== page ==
Eventually, new homes and buildings in Denver will be far less dependent on natural gas, the methane-based pollutant that helps heat spaces and cook food, if all goes according to plan.
In its latest attempt to fight climate change, Denver’s Office of Climate Action, Sustainability and Resiliency committed to the change in a plan released Tuesday that calls for newly built homes and buildings to be mostly electrified by 2027 with renewable power sources like solar and wind, either onsite or offsite.
Reaching that goal will require limiting natural gas as an option for new structures, according to the catchily titled “Net Zero Energy New Buildings & Homes Implementation Plan.” That likely means severely reduced natural gas infrastructure in 2024 for new homes and 2027 for new commercial buildings.
Changes to natural gas rules will come via revisions to Denver’s building code, the rulebook for new construction. The Denver City Council will have to sign off on the revisions.
The city is focused primarily on rolling back the prominence of gas-fired heat and, to a lesser extent, gas used for cooking, said Amber Wood, the lead author of the plan.
The potential rule changes are meant to help Denver get to net-zero emissions in its new homes and buildings by 2030. But because it’s unclear what technology will be available, Wood said the climate office wants to shape policy that significantly reduces natural gas use without completely shutting the door. The plan does not recommend banning natural gas hookups — the connections to the grid — in new buildings. The oil and gas industry floated a ballot proposal last year that would’ve preempted Colorado cities and towns from banning natural gas hookups but ultimately pulled the measure.
“We are open to technology as it changes, but as we see it today … in order to get to those high-performing buildings we want with low or no emissions, the best way to do that is to create building codes that have really high-efficiency built into them, really high performance standards for efficiency and, by and large, mostly all electric equipment for those end users,” said Grace Rink, executive director of the city’s climate office.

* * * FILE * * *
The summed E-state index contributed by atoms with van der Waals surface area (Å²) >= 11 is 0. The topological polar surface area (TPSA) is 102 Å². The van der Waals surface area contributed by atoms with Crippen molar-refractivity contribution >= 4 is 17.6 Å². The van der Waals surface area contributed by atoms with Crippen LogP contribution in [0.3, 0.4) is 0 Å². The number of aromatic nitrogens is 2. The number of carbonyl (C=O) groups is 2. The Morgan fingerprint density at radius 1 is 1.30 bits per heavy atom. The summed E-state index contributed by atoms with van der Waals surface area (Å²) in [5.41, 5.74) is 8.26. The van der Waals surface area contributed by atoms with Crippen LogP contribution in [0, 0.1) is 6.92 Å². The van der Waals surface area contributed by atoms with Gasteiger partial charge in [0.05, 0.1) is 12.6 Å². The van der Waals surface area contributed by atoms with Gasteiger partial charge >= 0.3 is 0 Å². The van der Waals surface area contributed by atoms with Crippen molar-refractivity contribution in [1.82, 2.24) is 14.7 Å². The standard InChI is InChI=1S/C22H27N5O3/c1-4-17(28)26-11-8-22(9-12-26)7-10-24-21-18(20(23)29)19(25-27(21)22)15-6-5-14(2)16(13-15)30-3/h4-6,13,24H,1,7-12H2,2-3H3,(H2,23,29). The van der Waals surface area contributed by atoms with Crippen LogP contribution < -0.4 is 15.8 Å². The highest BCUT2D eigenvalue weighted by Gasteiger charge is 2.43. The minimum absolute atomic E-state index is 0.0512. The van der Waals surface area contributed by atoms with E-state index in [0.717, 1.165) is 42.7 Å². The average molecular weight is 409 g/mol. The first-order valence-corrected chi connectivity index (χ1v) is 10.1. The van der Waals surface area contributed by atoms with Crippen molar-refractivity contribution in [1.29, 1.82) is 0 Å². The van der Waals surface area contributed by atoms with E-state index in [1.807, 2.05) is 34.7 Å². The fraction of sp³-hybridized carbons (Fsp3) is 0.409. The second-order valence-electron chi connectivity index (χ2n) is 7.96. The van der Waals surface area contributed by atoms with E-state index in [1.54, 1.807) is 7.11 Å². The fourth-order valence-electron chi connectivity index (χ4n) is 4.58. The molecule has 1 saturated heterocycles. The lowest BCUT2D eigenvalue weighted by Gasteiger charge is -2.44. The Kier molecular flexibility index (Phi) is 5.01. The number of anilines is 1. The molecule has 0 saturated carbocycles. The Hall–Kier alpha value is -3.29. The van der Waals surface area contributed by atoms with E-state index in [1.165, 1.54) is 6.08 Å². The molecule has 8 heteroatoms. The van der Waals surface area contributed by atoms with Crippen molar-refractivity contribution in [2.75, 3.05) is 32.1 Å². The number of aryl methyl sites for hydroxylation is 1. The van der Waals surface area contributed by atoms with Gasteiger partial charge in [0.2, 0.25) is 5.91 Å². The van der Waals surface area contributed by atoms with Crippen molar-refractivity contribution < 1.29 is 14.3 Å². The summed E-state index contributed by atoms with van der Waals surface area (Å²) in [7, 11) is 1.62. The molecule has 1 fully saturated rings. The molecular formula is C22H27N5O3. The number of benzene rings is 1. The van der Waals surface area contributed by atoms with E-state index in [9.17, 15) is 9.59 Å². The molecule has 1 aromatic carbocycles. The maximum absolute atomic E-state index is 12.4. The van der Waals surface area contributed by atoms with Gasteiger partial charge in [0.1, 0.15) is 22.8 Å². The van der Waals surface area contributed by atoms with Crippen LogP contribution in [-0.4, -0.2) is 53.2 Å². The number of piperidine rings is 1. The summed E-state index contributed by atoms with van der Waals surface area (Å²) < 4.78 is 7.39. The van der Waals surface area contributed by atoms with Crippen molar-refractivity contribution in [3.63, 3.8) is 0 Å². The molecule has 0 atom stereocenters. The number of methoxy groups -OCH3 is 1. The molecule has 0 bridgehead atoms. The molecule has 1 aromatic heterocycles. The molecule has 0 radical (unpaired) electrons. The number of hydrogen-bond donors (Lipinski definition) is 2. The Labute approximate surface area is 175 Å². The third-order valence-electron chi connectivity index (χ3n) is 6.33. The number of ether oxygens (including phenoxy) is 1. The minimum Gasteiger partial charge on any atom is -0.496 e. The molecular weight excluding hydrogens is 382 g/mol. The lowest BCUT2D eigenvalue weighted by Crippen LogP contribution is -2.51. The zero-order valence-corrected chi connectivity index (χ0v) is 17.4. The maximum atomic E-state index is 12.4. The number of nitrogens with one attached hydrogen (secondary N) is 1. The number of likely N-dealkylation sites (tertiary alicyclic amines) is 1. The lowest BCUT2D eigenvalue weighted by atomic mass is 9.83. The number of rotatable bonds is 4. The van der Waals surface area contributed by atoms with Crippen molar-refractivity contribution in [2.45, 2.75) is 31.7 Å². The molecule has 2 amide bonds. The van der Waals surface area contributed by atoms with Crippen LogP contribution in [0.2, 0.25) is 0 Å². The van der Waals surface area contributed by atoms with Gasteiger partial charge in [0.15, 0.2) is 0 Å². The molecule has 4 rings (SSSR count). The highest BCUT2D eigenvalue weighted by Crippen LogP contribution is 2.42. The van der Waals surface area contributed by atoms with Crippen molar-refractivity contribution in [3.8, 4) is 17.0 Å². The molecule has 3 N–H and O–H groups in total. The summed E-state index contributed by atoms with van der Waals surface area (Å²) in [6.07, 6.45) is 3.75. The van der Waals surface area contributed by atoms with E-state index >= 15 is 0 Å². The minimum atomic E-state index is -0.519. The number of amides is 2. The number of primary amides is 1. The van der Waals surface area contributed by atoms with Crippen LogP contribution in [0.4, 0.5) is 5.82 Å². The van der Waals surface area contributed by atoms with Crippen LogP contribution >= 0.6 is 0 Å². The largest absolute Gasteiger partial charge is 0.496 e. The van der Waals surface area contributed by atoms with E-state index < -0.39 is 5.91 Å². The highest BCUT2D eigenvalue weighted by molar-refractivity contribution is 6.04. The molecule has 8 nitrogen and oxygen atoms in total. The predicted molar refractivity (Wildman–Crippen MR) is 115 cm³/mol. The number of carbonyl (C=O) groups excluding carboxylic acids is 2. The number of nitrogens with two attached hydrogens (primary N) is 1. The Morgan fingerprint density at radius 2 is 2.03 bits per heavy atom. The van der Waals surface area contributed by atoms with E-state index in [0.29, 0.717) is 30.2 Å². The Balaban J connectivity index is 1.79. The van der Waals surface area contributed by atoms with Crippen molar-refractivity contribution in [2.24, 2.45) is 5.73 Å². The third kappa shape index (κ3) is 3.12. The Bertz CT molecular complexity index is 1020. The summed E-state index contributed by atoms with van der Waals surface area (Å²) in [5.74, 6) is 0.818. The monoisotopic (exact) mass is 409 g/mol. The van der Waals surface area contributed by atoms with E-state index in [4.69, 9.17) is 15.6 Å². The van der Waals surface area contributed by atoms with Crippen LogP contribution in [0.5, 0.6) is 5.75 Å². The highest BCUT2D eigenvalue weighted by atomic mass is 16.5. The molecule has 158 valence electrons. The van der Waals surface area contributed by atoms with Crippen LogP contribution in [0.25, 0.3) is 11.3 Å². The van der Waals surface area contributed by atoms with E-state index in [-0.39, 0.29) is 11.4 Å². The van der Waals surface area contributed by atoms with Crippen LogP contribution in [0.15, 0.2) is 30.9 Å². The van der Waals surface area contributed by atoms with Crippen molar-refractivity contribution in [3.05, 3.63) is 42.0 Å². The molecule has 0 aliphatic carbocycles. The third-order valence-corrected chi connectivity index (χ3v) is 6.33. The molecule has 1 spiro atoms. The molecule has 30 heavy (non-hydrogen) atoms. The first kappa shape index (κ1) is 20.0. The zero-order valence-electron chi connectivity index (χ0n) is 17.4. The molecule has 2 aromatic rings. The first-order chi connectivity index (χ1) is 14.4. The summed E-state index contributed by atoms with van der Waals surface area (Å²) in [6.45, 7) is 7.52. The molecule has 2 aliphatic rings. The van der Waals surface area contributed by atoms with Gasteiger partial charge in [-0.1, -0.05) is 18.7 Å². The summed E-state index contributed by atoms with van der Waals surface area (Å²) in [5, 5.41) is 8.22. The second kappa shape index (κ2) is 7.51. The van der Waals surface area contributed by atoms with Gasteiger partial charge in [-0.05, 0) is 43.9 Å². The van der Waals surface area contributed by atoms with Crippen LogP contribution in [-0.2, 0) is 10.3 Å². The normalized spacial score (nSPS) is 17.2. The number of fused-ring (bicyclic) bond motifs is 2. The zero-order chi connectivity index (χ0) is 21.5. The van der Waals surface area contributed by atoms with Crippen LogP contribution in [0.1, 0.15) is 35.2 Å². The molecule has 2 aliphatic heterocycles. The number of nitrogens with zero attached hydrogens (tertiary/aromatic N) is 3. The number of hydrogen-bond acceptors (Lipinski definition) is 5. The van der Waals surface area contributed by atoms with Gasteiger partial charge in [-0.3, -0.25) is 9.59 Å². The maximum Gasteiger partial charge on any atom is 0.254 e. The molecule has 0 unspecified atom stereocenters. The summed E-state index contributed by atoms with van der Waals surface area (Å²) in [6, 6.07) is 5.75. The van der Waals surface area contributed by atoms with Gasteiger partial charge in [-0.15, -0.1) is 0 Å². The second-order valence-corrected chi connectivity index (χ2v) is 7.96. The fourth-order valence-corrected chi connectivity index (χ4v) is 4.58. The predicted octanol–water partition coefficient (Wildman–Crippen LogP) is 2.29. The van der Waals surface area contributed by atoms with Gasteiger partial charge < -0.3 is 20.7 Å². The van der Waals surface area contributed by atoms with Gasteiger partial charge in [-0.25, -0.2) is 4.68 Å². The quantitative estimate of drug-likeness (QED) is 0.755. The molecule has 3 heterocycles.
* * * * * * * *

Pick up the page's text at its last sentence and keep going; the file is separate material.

Mike Henchen, who works on the carbon-free building program at Rocky Mountain Institute, a nonprofit that focused on clean energy transformation, said these types of policies help grow the market for clean energy.
“It’s not enough by itself, it’s hugely important in its own right,” Henchen said. “It helps develop that whole marketplace,” he added, referring to emerging clean energy infrastructure, much of which is still unbuilt despite Colorado’s fertile sun and wind resources.
The city’s homes and buildings are the leading cause of greenhouse gas, according to the climate office. And officials estimate that 40 percent of the buildings Denver will have on its soil by 2050 haven’t been built yet.
“It’s a big deal,” Henchen said. “Implementing a policy focused on new buildings actually is going to have a lot of impact over time because there’s so much new construction expected.”
Curbing Denver’s addiction to natural gas is just part of the climate office’s policy framework to reach net-zero emissions.
Xcel Energy, the utility that provides electricity and natural gas to Denver, is reviewing the plan, said spokesperson Michelle Aguayo. In a prepared statement, she touted the voluntary nature of the company’s low-carbon programs as a way to meet customers where they are.
“Customers’ preference is also top of mind for us,” Aguayo wrote. “New all-electric buildings and homes have a part in a low carbon future, and we currently offer a program that supports this type of development. Under a voluntary approach, we have more flexibility to work with customers and communities on a variety of solutions to reduce emissions affordably and reliably — whether through electrification or through reducing the carbon content of what is in the pipe.”
Xcel has committed to providing 100 percent carbon-free electricity in the next 30 years.
CORRECTION, 8:17 a.m.: An earlier version of this article erroneously stated that natural gas hookups would be banned from the city’s building code. The city government is aiming to seriously limit the use of natural gas.